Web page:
Choosing Ob/Gyn

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Ruth Arumala- Ob Gyn Resident, MedStar Washington Hospital Center

Recently at an interview for an attending Ob/Gyn post, the interviewer articulated my accolades. After meticulously reviewing my life’s highlights, he proceeded to say “Dr. Arumala, what do you think made you so successful?”

I paused… Successful? Am I “successful?” My mind panned back to the moment in 3rd year of medical school when panic was teetering on setting in. What was I going to do with the rest of my life? I sorta thought being a skin guru to the stars aka a dermatologist of sorts was pretty cool. I, however, cringed at the thought of full body exams on 72 year old men. I kept thinking about my friends, cousins, aunties. I could be their doctor… I could be the person who addressed the needs of women who looked like me and had issues I had.

I remembered how much I love surgery. How quickly I picked up skills that needed manual dexterity. I am very meticulous. I was on to something. Women. Vulnerable women! Confidant! Teacher! Surgeon! All these things made sense. Ob/Gyn made sense!

I was so excited! I called my mother who is also a physician. Pregnant with the good rura3.pngnews, I ignored all punctuation and rambled on making a case for why dermatology isn’t for me and How I want to pursue Ob/Gyn. My momma allowed me to talk until I was breathless. Then she retorted in an even keel Nigerian accent, “you know Ob is hard ba?” I must have completely forgotten how tired and worn out the ob/Gyn residents looked during my rotation. Then she said the one thing that pierced my soul, “and you know they wear scrubs all the time.” If you are aware, I am a fashionista at heart and my clothes are my babies.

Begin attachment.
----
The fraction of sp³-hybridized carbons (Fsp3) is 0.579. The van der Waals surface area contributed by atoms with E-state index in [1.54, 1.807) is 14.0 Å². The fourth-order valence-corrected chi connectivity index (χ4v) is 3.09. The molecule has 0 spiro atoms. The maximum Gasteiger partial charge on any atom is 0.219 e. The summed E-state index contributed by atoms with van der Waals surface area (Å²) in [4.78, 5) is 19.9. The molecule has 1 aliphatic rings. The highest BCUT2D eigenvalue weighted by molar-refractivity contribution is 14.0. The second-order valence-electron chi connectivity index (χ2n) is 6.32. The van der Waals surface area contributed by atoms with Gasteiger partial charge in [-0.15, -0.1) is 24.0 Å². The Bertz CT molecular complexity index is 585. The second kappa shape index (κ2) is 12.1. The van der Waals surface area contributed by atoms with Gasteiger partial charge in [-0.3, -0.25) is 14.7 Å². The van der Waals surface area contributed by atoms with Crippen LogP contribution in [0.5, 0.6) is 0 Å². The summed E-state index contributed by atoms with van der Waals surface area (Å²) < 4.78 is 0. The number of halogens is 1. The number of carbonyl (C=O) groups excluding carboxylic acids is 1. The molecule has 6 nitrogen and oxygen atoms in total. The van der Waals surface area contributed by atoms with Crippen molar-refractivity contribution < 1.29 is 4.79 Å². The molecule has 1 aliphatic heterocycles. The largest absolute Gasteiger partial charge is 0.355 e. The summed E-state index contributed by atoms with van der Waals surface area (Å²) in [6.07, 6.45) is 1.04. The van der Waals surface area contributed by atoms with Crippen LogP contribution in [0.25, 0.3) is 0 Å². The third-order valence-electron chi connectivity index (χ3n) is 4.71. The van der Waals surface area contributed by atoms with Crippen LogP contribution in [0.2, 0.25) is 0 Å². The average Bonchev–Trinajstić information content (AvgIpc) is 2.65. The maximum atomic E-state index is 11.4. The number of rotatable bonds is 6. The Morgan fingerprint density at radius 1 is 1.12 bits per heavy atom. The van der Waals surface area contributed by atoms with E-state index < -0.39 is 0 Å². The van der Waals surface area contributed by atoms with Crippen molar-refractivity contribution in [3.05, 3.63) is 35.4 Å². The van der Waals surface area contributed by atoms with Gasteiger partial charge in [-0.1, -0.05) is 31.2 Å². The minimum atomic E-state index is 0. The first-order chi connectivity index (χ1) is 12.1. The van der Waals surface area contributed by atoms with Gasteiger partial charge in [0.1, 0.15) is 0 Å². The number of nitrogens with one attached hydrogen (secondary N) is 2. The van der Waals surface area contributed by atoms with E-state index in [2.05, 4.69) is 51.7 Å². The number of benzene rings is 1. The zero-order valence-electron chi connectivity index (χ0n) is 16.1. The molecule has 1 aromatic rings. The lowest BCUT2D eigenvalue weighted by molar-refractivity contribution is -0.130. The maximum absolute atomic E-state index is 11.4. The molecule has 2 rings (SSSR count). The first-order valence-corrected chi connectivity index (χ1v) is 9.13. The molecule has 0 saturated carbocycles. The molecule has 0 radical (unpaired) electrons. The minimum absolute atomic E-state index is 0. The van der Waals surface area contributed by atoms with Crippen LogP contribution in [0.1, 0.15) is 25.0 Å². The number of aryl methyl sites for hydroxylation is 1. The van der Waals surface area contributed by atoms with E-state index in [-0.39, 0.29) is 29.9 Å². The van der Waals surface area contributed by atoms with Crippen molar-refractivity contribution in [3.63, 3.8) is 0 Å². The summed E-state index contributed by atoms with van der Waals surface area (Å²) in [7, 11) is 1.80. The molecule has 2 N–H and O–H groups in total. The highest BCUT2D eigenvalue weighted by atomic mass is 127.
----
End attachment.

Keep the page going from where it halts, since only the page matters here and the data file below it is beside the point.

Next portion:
After the miniature jabs my mum took at my new found passion, I took the time to research my field. The question every residency interview presents “why ob?” Ob/Gyn for me is a means to fulfill my personal life calling. To provide evidence based care to women at their most vulnerable periods from fertility to STIs to cancer diagnoses to delivery of a child. I wanted to be that physician that was a friend, teacher, associate, surgeon, obstetrician all neatly wrapped up in one! That is why I am an Obstetrician/ Gynecologist.

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One thought on “Choosing Ob/Gyn

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  1. Beautiful story Dr. Arumala. I have always wanted Ob/Gyn for the same reasons and more so to make a difference in the women back home. I’m in my third year and I would like to hear more from you if you don’t mind me picking your mind?

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